After being darted and collared for her journey from Ashia’s partner project Cheetah Experience Bloemfontein, she was successfully released into the boma after an uneventful seven hour journey. De Lange says she has been curious of her surroundings from the minute she took her first steps on Kuzuko, and with no prompting has already exhibited all the natural instincts he looked for when he first met her a number of months ago in her enclosure in Bloemfontein.
“Sadly cheetahs are easily domesticated, which is one of the reasons they are under threat. When looking for a cheetah female to introduce at Kuzuko, where we already have two male cheetahs, I was introduced to Jasmin and spent several hours observing her from a distance. She showed a number of signs that identified her as the perfect candidate, including looking up and around her constantly while she feeds.
“Since her release into the boma she has already fed on her first ever carcass, a huge litmus test for her. At first she was wary of the carcass, but soon realised this is food and approached it in exactly the same way a cheetah in the wild would. She disembowelled it, ate the innards, cracked the cartilage at the joints and devoured the whole animal. All of this in just four days. No one has taught her, no one prompted her, we keep our distance entirely and let Mother Nature do her work – and she seems to be at work already,” adds De Lange.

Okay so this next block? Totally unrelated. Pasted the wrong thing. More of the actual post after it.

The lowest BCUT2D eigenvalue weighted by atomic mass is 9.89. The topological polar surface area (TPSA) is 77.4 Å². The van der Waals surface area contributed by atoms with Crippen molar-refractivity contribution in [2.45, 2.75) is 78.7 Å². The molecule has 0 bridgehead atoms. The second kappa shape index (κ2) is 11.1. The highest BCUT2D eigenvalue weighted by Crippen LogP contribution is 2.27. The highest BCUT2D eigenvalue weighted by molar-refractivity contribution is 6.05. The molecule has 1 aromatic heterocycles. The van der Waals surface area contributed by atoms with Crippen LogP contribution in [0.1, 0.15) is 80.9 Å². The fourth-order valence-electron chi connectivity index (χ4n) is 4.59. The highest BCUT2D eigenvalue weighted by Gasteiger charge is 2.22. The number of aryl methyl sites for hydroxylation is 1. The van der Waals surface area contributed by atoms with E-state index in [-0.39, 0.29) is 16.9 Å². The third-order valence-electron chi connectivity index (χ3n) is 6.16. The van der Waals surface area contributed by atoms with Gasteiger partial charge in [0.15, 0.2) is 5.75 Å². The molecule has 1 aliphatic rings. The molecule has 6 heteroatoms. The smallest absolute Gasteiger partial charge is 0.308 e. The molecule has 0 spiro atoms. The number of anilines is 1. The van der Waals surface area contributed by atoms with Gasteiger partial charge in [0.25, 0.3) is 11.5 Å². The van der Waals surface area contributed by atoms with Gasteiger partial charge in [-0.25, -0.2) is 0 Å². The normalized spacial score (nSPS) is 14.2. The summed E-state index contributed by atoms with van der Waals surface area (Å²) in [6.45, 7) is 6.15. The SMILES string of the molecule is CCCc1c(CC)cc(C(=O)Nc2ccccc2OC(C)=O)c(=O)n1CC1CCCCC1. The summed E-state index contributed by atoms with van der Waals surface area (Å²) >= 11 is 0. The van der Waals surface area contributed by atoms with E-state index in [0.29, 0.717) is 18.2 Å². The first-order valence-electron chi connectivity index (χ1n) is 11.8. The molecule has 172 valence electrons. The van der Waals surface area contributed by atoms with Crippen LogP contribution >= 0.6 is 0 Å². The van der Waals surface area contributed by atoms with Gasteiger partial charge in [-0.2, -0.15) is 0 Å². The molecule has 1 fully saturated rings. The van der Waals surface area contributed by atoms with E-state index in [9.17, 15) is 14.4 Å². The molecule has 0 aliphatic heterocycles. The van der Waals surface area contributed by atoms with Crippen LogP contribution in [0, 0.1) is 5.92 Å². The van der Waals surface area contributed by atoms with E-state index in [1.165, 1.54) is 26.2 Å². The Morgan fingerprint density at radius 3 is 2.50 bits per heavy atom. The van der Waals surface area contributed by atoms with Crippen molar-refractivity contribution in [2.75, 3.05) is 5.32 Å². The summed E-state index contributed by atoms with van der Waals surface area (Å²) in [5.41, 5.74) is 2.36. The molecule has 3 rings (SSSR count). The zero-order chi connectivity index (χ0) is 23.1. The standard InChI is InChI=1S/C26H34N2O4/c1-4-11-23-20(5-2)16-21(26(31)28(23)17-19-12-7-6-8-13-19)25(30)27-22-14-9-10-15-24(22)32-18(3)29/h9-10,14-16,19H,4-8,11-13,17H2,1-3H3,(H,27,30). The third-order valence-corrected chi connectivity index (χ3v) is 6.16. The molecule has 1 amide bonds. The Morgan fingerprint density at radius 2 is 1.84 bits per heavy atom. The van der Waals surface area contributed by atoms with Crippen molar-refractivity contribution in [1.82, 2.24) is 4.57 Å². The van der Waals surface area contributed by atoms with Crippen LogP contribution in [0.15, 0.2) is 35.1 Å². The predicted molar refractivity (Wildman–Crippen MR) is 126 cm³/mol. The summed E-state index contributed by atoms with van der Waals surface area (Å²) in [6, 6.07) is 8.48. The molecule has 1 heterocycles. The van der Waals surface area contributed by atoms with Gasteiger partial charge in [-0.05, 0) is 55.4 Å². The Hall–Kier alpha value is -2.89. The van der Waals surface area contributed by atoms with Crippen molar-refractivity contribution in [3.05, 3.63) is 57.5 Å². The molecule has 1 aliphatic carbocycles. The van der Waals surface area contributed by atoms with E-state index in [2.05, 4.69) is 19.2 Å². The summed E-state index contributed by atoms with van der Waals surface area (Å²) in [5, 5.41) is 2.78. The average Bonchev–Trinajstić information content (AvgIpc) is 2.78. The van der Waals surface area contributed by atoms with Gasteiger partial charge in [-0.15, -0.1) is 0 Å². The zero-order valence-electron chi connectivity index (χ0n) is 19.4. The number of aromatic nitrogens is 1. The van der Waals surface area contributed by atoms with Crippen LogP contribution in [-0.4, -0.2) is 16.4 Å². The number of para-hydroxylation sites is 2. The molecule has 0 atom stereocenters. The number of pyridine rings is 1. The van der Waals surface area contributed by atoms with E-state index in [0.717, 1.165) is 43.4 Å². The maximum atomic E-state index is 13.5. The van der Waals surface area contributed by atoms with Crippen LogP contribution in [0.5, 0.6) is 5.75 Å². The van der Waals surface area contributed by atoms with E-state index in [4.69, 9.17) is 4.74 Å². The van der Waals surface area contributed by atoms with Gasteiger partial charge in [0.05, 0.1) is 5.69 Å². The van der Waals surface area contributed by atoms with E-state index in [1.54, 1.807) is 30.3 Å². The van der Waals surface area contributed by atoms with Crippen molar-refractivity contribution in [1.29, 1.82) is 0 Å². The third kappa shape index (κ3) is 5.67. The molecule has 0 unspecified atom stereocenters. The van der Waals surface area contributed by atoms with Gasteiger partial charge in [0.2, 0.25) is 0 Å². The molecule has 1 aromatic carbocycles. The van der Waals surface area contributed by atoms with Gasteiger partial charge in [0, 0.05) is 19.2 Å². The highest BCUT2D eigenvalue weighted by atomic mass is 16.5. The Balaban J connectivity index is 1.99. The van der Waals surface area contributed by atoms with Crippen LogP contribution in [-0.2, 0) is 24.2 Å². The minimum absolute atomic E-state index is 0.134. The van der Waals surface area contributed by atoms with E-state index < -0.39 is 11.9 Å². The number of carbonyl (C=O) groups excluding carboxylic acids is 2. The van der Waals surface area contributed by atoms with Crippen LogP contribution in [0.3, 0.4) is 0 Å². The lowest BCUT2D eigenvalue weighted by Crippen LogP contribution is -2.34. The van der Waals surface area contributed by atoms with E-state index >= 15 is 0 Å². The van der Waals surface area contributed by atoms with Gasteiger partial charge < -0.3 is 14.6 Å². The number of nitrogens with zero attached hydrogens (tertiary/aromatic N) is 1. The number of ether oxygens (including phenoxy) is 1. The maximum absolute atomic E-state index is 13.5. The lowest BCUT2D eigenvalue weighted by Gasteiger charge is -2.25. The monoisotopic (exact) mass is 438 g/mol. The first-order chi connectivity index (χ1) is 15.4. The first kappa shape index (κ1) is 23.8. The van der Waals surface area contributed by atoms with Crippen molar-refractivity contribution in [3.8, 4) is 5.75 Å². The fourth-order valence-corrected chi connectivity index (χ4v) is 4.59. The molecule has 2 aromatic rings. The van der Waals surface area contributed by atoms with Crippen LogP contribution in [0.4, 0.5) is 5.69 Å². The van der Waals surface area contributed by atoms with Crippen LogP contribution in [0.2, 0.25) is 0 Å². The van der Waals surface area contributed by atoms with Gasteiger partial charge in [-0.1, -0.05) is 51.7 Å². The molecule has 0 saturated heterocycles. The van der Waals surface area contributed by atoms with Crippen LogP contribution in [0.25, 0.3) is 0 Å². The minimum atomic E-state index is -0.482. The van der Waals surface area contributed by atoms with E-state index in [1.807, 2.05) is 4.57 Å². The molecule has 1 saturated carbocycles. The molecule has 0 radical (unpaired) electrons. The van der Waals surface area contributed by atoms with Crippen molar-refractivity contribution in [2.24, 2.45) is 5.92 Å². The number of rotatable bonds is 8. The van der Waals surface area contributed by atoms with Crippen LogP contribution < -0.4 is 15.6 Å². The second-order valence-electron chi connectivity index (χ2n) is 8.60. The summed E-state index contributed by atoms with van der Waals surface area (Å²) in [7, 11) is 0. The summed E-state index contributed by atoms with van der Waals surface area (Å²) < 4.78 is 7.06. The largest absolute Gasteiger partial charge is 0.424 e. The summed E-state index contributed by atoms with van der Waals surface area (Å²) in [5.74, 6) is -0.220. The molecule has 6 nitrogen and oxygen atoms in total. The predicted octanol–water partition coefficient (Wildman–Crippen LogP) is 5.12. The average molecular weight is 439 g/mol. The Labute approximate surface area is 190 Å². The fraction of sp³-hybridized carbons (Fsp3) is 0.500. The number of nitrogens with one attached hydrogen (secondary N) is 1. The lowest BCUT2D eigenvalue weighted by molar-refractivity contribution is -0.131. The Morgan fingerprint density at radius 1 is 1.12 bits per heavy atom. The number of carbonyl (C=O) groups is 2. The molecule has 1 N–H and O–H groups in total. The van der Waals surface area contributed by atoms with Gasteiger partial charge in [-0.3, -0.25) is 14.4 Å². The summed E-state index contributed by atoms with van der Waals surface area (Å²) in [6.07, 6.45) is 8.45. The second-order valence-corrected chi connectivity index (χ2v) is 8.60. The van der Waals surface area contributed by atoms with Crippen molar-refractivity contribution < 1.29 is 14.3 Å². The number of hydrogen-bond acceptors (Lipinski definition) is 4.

Looking ahead, Jasmin’s ultimate release will be part of a carefully planned and orchestrated programme. From her smaller boma there will be a soft release into a larger 300 HA area, where she will be encouraged to hunt on her own. Here she will also be able to patrol the fence and be exposed to the other animals on the reserve, including the lions.
“The lions will be her biggest test. She will need to show signs of fear and respect for the lions as they are a cheetah’s biggest natural enemy. When she shows that she is wary of them, has been able to hunt on her own and exhibited other behaviour traits we are looking for – we will be able to then start calculating her ultimate release into the 15 000 HA reserve,” he says. “If at any stage during her wilding process she does not exhibit the wanted signs we are looking for I will pull the plug on the process.” Says De lange.